2.  When most of the food you eat consists of carbohydrates, and you thoroughly mix them with protein, you sneak the whole thing into the intestine ahead of time, which will turn into rotting protein in the large intestine. The stomach does not know the mechanism to separate these thoroughly mixed substances and place them in different parts of its cavity.

Just because protein putrefaction is constantly observed in the large intestine of a “civilised” person does not mean that such a phenomenon can be considered normal. And putrefaction means smelly faeces, difficult stools, bloated stomach and gas.

To summarise, do the following:

First of all, eat all carbohydrates, chewing very carefully, because digestion will start while still in the oral cavity. Because of the acidic environment in the stomach, carbohydrates will not stay there for long, and by the time you reach the protein part, most of the carbohydrates will have already fallen into the intestines (it is better to pause for 15-20 minutes to be on the safe side).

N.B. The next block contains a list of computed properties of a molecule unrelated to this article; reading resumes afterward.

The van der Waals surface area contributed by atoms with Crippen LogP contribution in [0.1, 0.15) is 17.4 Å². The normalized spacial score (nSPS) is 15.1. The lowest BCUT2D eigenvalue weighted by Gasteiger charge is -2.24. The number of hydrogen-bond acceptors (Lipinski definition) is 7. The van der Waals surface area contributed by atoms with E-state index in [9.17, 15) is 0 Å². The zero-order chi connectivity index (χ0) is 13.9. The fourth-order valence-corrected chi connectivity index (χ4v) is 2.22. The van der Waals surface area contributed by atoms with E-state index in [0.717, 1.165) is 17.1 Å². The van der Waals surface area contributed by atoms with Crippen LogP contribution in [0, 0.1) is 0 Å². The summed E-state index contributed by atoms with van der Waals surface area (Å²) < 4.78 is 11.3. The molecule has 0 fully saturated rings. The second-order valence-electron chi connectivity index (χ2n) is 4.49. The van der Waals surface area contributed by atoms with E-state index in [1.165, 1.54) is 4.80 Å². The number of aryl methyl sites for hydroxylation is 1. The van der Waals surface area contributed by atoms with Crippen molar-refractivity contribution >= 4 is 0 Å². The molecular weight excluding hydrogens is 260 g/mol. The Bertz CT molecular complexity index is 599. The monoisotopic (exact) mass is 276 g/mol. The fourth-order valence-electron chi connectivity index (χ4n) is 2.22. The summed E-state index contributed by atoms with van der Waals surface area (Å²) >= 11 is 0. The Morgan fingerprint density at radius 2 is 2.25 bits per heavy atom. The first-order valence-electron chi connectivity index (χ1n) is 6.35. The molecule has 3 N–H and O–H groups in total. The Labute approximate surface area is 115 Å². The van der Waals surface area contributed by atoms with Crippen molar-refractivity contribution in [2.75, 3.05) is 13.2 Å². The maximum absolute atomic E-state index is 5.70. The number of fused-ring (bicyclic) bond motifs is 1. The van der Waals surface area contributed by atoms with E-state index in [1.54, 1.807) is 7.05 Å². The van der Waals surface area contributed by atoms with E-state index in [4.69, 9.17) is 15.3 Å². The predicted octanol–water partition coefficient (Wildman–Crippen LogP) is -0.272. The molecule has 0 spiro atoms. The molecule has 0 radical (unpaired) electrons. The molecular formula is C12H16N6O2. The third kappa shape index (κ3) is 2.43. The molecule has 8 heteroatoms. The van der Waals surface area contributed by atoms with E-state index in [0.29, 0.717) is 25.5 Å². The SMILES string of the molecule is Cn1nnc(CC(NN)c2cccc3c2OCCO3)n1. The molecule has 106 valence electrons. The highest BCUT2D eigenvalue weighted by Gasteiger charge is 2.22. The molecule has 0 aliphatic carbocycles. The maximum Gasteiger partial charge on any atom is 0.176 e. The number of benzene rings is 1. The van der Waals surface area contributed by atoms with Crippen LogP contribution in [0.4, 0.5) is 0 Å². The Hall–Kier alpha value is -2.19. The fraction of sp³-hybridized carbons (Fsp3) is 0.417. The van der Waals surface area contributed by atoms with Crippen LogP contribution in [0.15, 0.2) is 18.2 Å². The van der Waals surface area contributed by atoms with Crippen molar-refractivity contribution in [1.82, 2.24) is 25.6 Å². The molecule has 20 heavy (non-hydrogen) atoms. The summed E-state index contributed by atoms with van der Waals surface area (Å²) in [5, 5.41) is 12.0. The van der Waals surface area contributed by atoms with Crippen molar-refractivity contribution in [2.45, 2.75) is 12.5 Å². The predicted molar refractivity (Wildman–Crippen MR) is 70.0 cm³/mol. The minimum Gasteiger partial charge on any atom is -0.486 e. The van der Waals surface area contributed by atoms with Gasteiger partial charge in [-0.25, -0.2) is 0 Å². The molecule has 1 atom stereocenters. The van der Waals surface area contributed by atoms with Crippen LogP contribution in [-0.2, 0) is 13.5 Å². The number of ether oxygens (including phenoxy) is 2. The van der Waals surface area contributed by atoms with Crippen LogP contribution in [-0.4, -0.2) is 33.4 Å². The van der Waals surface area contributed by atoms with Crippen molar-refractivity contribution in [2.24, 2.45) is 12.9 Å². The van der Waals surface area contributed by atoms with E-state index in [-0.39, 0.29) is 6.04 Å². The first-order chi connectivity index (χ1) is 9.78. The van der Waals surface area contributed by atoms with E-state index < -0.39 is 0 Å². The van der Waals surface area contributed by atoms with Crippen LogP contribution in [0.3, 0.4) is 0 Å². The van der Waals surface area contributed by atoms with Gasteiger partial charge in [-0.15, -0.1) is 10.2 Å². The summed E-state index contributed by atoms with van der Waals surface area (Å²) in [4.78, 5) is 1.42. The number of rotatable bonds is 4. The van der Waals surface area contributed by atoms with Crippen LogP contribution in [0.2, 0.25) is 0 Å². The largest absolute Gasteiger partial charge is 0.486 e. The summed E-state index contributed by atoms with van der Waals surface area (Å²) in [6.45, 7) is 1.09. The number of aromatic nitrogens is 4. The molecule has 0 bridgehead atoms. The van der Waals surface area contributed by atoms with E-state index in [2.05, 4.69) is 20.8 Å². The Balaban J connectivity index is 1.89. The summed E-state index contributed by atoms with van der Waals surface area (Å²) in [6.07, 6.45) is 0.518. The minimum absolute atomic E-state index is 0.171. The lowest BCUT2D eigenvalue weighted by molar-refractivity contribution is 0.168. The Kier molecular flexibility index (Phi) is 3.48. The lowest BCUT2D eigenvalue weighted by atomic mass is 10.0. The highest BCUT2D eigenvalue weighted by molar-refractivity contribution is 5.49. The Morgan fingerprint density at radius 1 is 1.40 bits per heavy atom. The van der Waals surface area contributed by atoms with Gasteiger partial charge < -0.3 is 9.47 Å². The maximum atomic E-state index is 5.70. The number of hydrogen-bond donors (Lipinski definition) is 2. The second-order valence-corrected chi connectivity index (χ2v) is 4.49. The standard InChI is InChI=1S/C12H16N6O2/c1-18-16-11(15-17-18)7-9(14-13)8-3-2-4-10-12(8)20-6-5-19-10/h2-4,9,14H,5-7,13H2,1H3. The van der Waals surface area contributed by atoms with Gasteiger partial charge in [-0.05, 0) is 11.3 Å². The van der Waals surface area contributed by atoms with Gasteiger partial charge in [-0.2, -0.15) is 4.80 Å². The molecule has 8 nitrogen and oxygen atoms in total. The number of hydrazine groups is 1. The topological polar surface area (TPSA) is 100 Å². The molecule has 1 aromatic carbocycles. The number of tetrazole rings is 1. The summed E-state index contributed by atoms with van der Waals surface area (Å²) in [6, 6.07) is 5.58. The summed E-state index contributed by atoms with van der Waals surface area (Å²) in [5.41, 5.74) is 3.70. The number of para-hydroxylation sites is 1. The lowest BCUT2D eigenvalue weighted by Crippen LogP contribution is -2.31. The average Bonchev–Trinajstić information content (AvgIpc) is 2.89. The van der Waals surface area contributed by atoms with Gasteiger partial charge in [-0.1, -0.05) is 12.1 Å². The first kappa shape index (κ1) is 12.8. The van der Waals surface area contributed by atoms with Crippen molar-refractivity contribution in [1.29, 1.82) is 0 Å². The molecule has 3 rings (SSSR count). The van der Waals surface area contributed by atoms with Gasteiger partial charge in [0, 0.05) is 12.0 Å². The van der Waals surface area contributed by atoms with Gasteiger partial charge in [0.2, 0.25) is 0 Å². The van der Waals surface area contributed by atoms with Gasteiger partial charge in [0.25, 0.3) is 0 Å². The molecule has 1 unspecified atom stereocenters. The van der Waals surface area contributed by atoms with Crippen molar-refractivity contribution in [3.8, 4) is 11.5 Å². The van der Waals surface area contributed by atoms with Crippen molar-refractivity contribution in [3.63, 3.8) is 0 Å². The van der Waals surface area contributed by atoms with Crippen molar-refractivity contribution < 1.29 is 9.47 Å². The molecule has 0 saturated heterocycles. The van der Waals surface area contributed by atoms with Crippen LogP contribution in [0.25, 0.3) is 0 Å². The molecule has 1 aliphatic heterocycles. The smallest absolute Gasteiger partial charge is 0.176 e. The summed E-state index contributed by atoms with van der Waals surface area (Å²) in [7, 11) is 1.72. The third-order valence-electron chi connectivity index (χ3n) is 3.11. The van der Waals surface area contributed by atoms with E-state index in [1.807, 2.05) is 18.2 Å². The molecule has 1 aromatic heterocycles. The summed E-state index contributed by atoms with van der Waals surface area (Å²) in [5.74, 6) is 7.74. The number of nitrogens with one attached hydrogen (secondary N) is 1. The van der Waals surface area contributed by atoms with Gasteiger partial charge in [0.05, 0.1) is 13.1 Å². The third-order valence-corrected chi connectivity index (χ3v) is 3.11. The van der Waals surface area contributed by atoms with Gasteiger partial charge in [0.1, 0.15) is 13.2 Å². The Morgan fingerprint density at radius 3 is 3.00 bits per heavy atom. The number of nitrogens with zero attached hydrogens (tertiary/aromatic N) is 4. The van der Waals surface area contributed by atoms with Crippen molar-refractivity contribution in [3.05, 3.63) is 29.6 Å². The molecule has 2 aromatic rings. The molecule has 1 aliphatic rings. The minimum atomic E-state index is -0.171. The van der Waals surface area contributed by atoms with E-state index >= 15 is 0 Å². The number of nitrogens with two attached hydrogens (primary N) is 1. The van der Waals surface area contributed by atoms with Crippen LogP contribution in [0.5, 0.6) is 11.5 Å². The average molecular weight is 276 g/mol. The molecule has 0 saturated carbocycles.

Fats, as for nuts, muffins etc., are better eaten with carbohydrates, because an alkaline environment is needed and because lipids slow down gastric secretion, thereby inhibiting digestion. In cases where fat cannot be separated from protein, e.g. oil used in cooking, raw green vegetables can be used.

Protein, accordingly, comes last.
By dividing and eating in this order, you kill three birds with one stone:

  • you occupy the intestines with organic matter, which serves an energy function;
  • you occupy the stomach with the main carriers of life;
  • and, importantly, you can stupidly eat more food this way (relevant on an occasional fast).

I do not urge anyone to take the word of a physiology textbook, biochemistry textbook or even more so me personally, just try it and form your own opinion.